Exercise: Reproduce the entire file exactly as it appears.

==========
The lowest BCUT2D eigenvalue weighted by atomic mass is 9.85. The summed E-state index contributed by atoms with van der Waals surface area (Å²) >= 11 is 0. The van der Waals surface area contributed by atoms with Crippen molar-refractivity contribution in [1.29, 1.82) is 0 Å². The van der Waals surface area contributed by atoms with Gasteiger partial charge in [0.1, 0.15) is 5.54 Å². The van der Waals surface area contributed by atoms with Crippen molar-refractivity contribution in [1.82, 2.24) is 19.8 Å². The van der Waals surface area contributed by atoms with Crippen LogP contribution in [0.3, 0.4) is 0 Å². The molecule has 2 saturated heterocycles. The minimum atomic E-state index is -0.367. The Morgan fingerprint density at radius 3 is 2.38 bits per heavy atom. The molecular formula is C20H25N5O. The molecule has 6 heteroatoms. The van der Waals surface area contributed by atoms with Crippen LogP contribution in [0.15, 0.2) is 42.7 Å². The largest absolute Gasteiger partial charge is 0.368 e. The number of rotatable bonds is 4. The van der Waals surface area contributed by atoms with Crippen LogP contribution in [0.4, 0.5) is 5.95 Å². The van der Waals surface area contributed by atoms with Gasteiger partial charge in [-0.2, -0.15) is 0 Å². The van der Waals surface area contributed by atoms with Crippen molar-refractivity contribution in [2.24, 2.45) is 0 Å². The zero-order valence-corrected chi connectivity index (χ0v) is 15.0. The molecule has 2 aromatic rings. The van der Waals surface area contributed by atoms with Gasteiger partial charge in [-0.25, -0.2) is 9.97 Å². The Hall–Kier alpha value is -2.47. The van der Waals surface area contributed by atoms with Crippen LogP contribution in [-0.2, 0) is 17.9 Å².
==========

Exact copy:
The lowest BCUT2D eigenvalue weighted by atomic mass is 9.85. The summed E-state index contributed by atoms with van der Waals surface area (Å²) >= 11 is 0. The van der Waals surface area contributed by atoms with Crippen molar-refractivity contribution in [1.29, 1.82) is 0 Å². The van der Waals surface area contributed by atoms with Gasteiger partial charge in [0.1, 0.15) is 5.54 Å². The van der Waals surface area contributed by atoms with Crippen molar-refractivity contribution in [1.82, 2.24) is 19.8 Å². The van der Waals surface area contributed by atoms with Crippen LogP contribution in [0.3, 0.4) is 0 Å². The molecule has 2 saturated heterocycles. The minimum atomic E-state index is -0.367. The Morgan fingerprint density at radius 3 is 2.38 bits per heavy atom. The molecular formula is C20H25N5O. The molecule has 6 heteroatoms. The van der Waals surface area contributed by atoms with Crippen LogP contribution in [0.15, 0.2) is 42.7 Å². The largest absolute Gasteiger partial charge is 0.368 e. The number of rotatable bonds is 4. The van der Waals surface area contributed by atoms with Crippen LogP contribution in [0.4, 0.5) is 5.95 Å². The van der Waals surface area contributed by atoms with Gasteiger partial charge in [-0.2, -0.15) is 0 Å². The van der Waals surface area contributed by atoms with Crippen molar-refractivity contribution in [2.24, 2.45) is 0 Å². The zero-order valence-corrected chi connectivity index (χ0v) is 15.0. The molecule has 2 aromatic rings. The van der Waals surface area contributed by atoms with Gasteiger partial charge in [-0.25, -0.2) is 9.97 Å². The Hall–Kier alpha value is -2.47. The van der Waals surface area contributed by atoms with Crippen LogP contribution in [-0.2, 0) is 17.9 Å².